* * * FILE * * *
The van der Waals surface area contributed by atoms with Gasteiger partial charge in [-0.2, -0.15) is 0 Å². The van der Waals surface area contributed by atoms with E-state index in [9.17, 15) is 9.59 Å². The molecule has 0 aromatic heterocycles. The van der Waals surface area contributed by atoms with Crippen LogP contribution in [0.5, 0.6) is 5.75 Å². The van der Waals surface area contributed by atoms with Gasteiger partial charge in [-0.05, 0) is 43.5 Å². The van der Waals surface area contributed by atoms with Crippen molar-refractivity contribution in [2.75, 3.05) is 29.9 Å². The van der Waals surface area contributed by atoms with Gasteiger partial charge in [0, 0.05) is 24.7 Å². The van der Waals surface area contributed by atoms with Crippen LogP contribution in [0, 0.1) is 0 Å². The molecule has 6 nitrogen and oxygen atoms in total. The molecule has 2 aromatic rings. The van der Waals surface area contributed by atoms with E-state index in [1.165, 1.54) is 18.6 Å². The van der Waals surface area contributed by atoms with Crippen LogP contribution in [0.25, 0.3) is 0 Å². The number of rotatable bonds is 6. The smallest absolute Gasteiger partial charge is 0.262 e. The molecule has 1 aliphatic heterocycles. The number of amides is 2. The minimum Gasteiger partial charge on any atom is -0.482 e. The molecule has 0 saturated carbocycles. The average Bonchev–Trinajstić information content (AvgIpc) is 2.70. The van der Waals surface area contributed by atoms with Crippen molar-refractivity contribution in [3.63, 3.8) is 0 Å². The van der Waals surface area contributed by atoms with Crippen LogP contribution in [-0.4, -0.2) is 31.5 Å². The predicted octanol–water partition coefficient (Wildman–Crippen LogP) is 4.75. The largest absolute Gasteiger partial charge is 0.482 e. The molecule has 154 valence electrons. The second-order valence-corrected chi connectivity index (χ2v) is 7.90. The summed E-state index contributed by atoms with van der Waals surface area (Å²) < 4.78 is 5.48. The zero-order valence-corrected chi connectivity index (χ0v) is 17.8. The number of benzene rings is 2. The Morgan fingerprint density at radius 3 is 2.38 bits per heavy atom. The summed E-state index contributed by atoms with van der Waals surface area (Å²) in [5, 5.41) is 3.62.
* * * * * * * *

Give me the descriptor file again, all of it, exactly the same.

The van der Waals surface area contributed by atoms with Gasteiger partial charge in [-0.2, -0.15) is 0 Å². The van der Waals surface area contributed by atoms with E-state index in [9.17, 15) is 9.59 Å². The molecule has 0 aromatic heterocycles. The van der Waals surface area contributed by atoms with Crippen LogP contribution in [0.5, 0.6) is 5.75 Å². The van der Waals surface area contributed by atoms with Gasteiger partial charge in [-0.05, 0) is 43.5 Å². The van der Waals surface area contributed by atoms with Crippen molar-refractivity contribution in [2.75, 3.05) is 29.9 Å². The van der Waals surface area contributed by atoms with Gasteiger partial charge in [0, 0.05) is 24.7 Å². The van der Waals surface area contributed by atoms with Crippen LogP contribution in [0, 0.1) is 0 Å². The molecule has 6 nitrogen and oxygen atoms in total. The molecule has 2 aromatic rings. The van der Waals surface area contributed by atoms with E-state index in [1.165, 1.54) is 18.6 Å². The van der Waals surface area contributed by atoms with Crippen LogP contribution in [0.25, 0.3) is 0 Å². The number of rotatable bonds is 6. The smallest absolute Gasteiger partial charge is 0.262 e. The molecule has 1 aliphatic heterocycles. The number of amides is 2. The minimum Gasteiger partial charge on any atom is -0.482 e. The molecule has 0 saturated carbocycles. The average Bonchev–Trinajstić information content (AvgIpc) is 2.70. The van der Waals surface area contributed by atoms with Crippen molar-refractivity contribution in [3.63, 3.8) is 0 Å². The van der Waals surface area contributed by atoms with Crippen LogP contribution in [-0.4, -0.2) is 31.5 Å². The predicted octanol–water partition coefficient (Wildman–Crippen LogP) is 4.75. The largest absolute Gasteiger partial charge is 0.482 e. The molecule has 154 valence electrons. The second-order valence-corrected chi connectivity index (χ2v) is 7.90. The summed E-state index contributed by atoms with van der Waals surface area (Å²) < 4.78 is 5.48. The zero-order valence-corrected chi connectivity index (χ0v) is 17.8. The number of benzene rings is 2. The Morgan fingerprint density at radius 3 is 2.38 bits per heavy atom. The summed E-state index contributed by atoms with van der Waals surface area (Å²) in [5, 5.41) is 3.62.